With wildfires engulfing over 620,000 acres of California, there’s been a concerted media campaign to single out man-made global warming as the primary force behind the deadly blazes.
But that’s not what the data suggests, according to University of Washington climate scientist Cliff Mass.
“So there is a lot misinformation going around in the media, some environmental advocacy groups, and some politicians,” Mass wrote in the first of a series of blog posts analyzing the California wildfires.
“The story can’t be [a] simply that warming is increasing the numbers of wildfires in California because the number of fires is declining. And area burned has not been increasing either,” Mass wrote.
Firefighters are struggling to put out the largest fire in recent decades, the Mendocino Complex fire, that’s consumed over 300,000 acres in northern California. Environmentalists and some scientists have pushed a media narrative that blazes across the state to global warming.
“Climate change is making wildfires more extreme. Here’s how,” PBS Newshour warned viewers on Monday, quoting Pennsylvania State University climate scientist Michael Mann.
“You warm the planet, you’re going to get more frequent and intense heat waves. You warm the soils, you dry them out, you get worst drought,” Mann said. “You bring all that together, and those are all the ingredients for unprecedented wildfires.”
The San Francisco Chronicle ran with similar coverage: “Scientists see fingerprints of climate change all over California’s wildfires.”
The Chronicle also quoted Mann, who further argued global warming weakened the jet stream, causing extreme weather patterns to persist.
“These factors work together to produce the sorts of persistent extreme weather events — droughts, floods, heat waves, wildfires — that we’re seeing across the Northern Hemisphere right now,” Mann said.
However, Mass combed through California wildfire statistics, finding state figures showed a decrease in acres burned in four out of five regions. U.S. Forest Service data for public forests and lands in California shows mixed trends, with some regions having just as big of fires as in the 1920s.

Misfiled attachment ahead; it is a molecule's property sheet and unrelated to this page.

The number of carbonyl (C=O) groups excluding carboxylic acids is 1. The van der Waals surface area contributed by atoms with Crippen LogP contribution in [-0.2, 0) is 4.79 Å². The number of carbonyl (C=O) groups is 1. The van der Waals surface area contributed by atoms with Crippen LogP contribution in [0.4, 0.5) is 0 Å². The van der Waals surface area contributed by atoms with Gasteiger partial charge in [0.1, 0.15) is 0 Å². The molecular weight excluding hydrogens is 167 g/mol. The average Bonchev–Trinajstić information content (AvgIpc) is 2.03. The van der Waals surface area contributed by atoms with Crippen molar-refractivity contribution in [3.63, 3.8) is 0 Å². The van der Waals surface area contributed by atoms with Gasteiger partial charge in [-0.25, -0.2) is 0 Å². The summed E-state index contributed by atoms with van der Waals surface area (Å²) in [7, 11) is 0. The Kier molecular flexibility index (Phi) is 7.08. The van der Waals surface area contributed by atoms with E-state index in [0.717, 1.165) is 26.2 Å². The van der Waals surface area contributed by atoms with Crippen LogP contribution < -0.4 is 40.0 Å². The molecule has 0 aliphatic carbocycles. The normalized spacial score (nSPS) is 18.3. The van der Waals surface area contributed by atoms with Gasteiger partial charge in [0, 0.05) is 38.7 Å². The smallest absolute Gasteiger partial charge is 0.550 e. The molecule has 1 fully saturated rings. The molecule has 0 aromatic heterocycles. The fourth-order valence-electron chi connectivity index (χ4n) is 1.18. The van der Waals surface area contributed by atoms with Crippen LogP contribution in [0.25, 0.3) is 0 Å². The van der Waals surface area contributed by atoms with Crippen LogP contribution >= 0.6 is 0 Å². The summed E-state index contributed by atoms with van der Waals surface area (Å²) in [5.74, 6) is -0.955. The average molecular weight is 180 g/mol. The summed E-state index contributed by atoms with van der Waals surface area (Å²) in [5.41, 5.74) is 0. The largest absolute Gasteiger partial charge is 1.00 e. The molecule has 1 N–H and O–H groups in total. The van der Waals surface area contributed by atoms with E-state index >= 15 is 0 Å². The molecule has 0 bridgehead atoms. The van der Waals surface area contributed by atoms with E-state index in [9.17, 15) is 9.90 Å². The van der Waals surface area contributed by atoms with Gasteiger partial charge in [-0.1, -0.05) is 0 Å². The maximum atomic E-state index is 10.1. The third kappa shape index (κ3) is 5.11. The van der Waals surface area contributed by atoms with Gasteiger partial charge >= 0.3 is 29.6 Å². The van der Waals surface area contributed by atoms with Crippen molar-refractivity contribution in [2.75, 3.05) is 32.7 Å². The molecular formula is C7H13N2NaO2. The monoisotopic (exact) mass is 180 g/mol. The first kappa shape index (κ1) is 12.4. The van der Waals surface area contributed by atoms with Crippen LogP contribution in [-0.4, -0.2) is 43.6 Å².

“The bottom line of the real fire data produced by the State of California and in the peer-reviewed literature is clear: there has been no upward trend in the number of wildfires in California during the past decades,” Mass wrote on his blog.
“In fact, the frequency of fires has declined,” he wrote. “And in most of the state, there has not been an increasing trend in area burned during the past several decades.”
“Clearly, climate change is only one possible factor in controlling fire frequency and may not be the most important,” Mass wrote.
While seasonal weather is an important ingredient for wildfires, it’s not the only factor, making it particularly hard to attribute fires to global warming. Land management and population growth are also major factors, since most fires are started by humans.
A recent study found the risk of fire increased in once rural areas as populations increased, putting more buildings, plants, vehicles and other ignition sources in fire-prone areas that were once sparsely populated.
“This is a people problem,” U.S. Geological Survey fire scientist Jon Keeley told The San Jose Mercury News. “What’s changing is not the fires themselves but the fact that we have more and more people at risk.”
Mass authored a similar analysis of California’s 2017 wildfire season when many media outlets suggested the blazes were driven by man-made warming.
“Those that are claiming the global warming is having an impact are doing so either out of ignorance or their wish to use coastal wildfires for their own purposes,” Mass wrote in 2017.
“Wildfires are not a global warming issue, but a sustainable and resilience issue that our society, on both sides of the political spectrum, must deal with,” Mass wrote.
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